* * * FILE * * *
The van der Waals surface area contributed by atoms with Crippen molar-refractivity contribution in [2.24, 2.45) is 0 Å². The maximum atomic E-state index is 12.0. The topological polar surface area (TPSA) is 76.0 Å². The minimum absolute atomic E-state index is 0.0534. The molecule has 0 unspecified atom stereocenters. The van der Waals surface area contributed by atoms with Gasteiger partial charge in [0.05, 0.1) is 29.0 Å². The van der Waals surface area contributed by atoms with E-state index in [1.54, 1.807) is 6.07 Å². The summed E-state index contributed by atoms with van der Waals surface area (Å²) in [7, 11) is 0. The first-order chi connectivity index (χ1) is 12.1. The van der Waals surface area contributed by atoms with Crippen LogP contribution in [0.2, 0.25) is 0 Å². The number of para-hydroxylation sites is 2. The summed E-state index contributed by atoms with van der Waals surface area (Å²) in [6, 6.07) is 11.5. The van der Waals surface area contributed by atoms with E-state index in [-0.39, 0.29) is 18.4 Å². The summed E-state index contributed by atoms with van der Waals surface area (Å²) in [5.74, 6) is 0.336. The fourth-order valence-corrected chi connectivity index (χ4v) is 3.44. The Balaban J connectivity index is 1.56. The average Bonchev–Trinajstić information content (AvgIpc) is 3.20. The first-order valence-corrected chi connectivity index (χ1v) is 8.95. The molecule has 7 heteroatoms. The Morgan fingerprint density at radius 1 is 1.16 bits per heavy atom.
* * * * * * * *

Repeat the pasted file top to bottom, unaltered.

The van der Waals surface area contributed by atoms with Crippen molar-refractivity contribution in [2.24, 2.45) is 0 Å². The maximum atomic E-state index is 12.0. The topological polar surface area (TPSA) is 76.0 Å². The minimum absolute atomic E-state index is 0.0534. The molecule has 0 unspecified atom stereocenters. The van der Waals surface area contributed by atoms with Gasteiger partial charge in [0.05, 0.1) is 29.0 Å². The van der Waals surface area contributed by atoms with E-state index in [1.54, 1.807) is 6.07 Å². The summed E-state index contributed by atoms with van der Waals surface area (Å²) in [7, 11) is 0. The first-order chi connectivity index (χ1) is 12.1. The van der Waals surface area contributed by atoms with Crippen LogP contribution in [0.2, 0.25) is 0 Å². The number of para-hydroxylation sites is 2. The summed E-state index contributed by atoms with van der Waals surface area (Å²) in [6, 6.07) is 11.5. The van der Waals surface area contributed by atoms with E-state index in [-0.39, 0.29) is 18.4 Å². The summed E-state index contributed by atoms with van der Waals surface area (Å²) in [5.74, 6) is 0.336. The fourth-order valence-corrected chi connectivity index (χ4v) is 3.44. The Balaban J connectivity index is 1.56. The average Bonchev–Trinajstić information content (AvgIpc) is 3.20. The first-order valence-corrected chi connectivity index (χ1v) is 8.95. The molecule has 7 heteroatoms. The Morgan fingerprint density at radius 1 is 1.16 bits per heavy atom.